Yet Obama’s plan has gone — and may be going — nowhere. That’s because it remains in legal limbo, sitting in a New Orleans federal appeals court that heard arguments in July but has yet to issue a decision.
The three-month wait doesn’t sit well with immigrant advocates, who last week launched a nine-day fast and vigil outside the federal courthouse, where three judges from the U.S. Court of Appeals for the 5th Circuit are debating the program’s fate.
“Three months is too long. There are five million lives in limbo,” said Tara Raghuveer, policy and advocacy director for the Chicago-based National Partnership for New Americans, a coalition of 37 immigrant advocacy groups. She voiced concern that the 5th Circuit, known as one of the nation’s most conservative appellate courts, may be joining opponents of the program in “an intentional legal strategy to delay any potential implementation.”
Erin F. Delaney, an associate professor of law and political science at Northwestern University, said the delay is not unusual, given the complicated legal issues at stake. “I understand why everyone is upset,” said Delaney, a former U.S. Supreme Court clerk. “But three months, over the summer, with a case of this complexity, doesn’t seem out of the norm at all.”
The political stakes are also high. Over vehement opposition from Republicans, Obama announced in November that up to 5 million illegal immigrants would be eligible to be shielded from deportation — including undocumented parents of U.S. citizens and legal permanent residents — as long as they met certain criteria. One of the signature initiatives of his presidency, the plan also expands a 2012 program that has deferred the deportations of hundreds of thousands of immigrants brought to the United States illegally as children and has granted most of them work permits.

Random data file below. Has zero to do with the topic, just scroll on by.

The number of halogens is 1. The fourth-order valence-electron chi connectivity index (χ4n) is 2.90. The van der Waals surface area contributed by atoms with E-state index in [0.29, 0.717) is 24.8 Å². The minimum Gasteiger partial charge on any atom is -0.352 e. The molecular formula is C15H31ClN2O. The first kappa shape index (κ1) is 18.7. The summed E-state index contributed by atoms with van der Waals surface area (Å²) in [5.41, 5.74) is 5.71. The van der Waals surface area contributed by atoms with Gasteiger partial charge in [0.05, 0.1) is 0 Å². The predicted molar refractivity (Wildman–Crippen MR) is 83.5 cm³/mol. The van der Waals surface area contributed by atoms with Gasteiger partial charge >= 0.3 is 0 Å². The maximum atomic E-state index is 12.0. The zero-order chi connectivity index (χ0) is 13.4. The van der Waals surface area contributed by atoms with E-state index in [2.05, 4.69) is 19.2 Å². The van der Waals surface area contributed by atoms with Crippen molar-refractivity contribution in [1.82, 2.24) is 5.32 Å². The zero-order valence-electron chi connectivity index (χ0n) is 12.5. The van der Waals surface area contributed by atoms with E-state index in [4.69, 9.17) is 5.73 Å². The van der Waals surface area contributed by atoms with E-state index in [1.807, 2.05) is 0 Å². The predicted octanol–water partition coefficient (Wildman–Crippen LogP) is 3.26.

But after Texas and 25 other states sued the administration, calling the moves unconstitutional, a federal judge in Texas in February put them on hold until the case is resolved. The 5th Circuit in May upheld that injunction, then held oral arguments in July on the substance of the case, with hundreds of immigration advocates rallying outside. The 2012 program remains unaffected.
Legal experts have long said that the court battle could last late into Obama’s term, especially if it winds up at the Supreme Court. And the window for the high court to hear the case during its current term is starting to close: the court generally must accept a case by January to hold oral arguments and reach a decision before it adjourns in June.
A case accepted after January would like be held over for the term that begins in October 2016, pushing the highly charged issue into the next administration.
Amid the heightening interest, it remains unclear when the 5th Circuit judges will weigh in. “Whenever the judges rule on it, they rule on it,” Tom Plunkett, the court’s chief deputy clerk, said late Friday.
Plunkett said the court does not track how long cases normally take and where the immigration matter stacks up. “Some cases take longer than others,” he said. “Obviously, it’s a very complex issue at stake.”
Robert Barnes contributed to this post.